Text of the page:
A couple of weeks ago, I got pulled into a Twitter argument about the following graph:
This graph, which conveniently does not include the United States (which would pull the trend line closer to level) and which does not take into consideration different cultures, different population sizes, or any countries you would call war torn, posits that more guns equals fewer murders. (Not to mention it assumes something as complex as the interaction of gun ownership on human activity must be a linear relationship.) I don’t buy it, but then, there’s nothing really to buy. Yes, with this sample, there is a trend. I could cherry pick my own countries and generate a line in the other direction. This, however, doesn’t advance the debate.
I really think the biggest factor that this graph ignores is culture. Japan is a monolithic culture, England and France are awash in immigrants, and Estonia was part of the USSR for fifty years there. (BTW, where is Russia on this graph?)
So what about the US? We are (red/blue arguments aside) a pretty reasonably homogenous group. Or at least, homogenously heterogeneous, if you get my meaning. So I wanted to evaluate these statistics using the various states of our fair Republic. If you graph gun ownership percentage against murder rate you get this:
Wow. It doesn’t get any flatter than that. This indicates there is essentially ZERO correlation between gun ownership and murder. Good to know.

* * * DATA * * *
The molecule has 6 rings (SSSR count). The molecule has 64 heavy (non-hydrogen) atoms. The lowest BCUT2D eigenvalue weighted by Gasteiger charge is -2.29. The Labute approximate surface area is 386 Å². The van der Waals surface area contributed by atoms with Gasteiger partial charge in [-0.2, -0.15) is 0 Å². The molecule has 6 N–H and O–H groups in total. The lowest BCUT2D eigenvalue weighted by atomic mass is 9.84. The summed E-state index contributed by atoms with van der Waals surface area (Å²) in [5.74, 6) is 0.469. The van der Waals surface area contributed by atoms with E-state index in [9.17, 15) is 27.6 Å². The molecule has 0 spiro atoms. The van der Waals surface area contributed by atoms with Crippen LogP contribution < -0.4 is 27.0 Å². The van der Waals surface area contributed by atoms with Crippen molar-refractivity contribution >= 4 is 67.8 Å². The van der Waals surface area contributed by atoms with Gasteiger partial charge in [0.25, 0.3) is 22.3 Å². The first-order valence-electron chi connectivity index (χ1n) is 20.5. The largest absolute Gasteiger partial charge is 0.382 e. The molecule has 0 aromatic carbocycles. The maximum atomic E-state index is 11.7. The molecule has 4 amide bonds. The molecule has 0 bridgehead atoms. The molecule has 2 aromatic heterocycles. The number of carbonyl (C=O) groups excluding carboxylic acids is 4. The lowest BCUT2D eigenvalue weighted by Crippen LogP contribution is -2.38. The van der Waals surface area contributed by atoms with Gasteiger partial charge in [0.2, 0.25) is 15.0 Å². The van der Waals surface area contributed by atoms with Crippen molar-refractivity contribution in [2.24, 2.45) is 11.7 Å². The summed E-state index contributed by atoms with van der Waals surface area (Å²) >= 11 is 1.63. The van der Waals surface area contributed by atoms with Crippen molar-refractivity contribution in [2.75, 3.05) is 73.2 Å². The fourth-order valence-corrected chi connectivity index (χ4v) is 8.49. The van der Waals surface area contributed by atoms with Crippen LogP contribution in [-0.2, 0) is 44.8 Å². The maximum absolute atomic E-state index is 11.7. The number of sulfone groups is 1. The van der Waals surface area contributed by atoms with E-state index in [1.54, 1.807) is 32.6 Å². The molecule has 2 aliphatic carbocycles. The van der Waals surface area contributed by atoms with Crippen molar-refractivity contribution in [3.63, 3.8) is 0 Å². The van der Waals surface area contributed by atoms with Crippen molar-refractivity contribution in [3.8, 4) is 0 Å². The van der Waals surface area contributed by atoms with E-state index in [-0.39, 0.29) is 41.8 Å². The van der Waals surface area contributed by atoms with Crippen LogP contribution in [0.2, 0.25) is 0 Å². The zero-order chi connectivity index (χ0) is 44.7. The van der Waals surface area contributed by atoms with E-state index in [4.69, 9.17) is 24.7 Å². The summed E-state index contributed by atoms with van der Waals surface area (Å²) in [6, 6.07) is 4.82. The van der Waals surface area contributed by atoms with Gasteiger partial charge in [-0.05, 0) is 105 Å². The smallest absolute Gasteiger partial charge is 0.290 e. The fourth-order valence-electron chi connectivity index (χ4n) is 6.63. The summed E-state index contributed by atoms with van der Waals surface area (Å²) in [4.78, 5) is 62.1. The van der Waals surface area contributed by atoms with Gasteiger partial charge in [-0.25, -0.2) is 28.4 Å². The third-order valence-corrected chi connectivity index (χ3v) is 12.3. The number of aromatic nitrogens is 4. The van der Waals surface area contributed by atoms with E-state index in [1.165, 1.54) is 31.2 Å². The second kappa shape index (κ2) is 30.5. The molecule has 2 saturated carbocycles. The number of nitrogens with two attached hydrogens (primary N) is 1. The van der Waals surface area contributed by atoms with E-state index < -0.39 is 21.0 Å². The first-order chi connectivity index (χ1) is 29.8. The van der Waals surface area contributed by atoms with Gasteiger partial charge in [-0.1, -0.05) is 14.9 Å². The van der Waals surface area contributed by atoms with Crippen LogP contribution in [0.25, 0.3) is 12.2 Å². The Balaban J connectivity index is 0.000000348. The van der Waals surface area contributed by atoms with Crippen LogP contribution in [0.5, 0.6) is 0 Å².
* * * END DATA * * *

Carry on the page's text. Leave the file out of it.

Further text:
But wait. Something doesn’t feel right about this analysis either. There is something substantively different between Alaska and Connecticut. That’s population density. I wonder if there’s any correlation between the density of gun owners and murder rate? In other words, does simple proximity between gun owners increase the likelihood of murder?
Awesome! Point proven. More guns in a smaller area increases the murder rate.
Wait. No. That doesn’t prove anything. Just living cheek by jowl with our fellow humans might, guns aside, have an impact on the murder rate, right? If we look at generic population density against murder rate, it’s probably just as much of a trend, probably more. Let’s find out…
What do you know. Slight trend downward. So, close proximity to humans is slightly less conducive to murder… unless there are guns involved.
(Full disclosure. The murder rates I got for 2008 from the Justice Department. Gun ownership data I got from http://www.uscarry.com, based on 2007 data. Size and population data for the states courtesy Wikipedia. If anyone has any better resources, I’d love to crunch the numbers. Also, any gun ownership data on DC would be instructive, I think, since it’s obviously both highly dense, and highly murdery.)
It’s a slippery slope to implicate the mere presence of an inanimate object to the murder rate, even if the object can be used for murder. It completely removes the human element and thus the culpability of the humans.
I think it would be interesting to see how the murder rates compares to other human-oriented statistics similar to what you did with the density comparison. Perhaps: per capita income, education levels, size and type of minority populations, gang activity, rates of other violent and non-violent crime, etc.
And, of course, there are loads of other intangible characteristics that are a lot harder to quantify and chart (such as respect for fellow man, etc) but I think would also have a distinct impact on an area’s murder rate.
After all, it’s human holding the gun that I worry about – not the gun itself.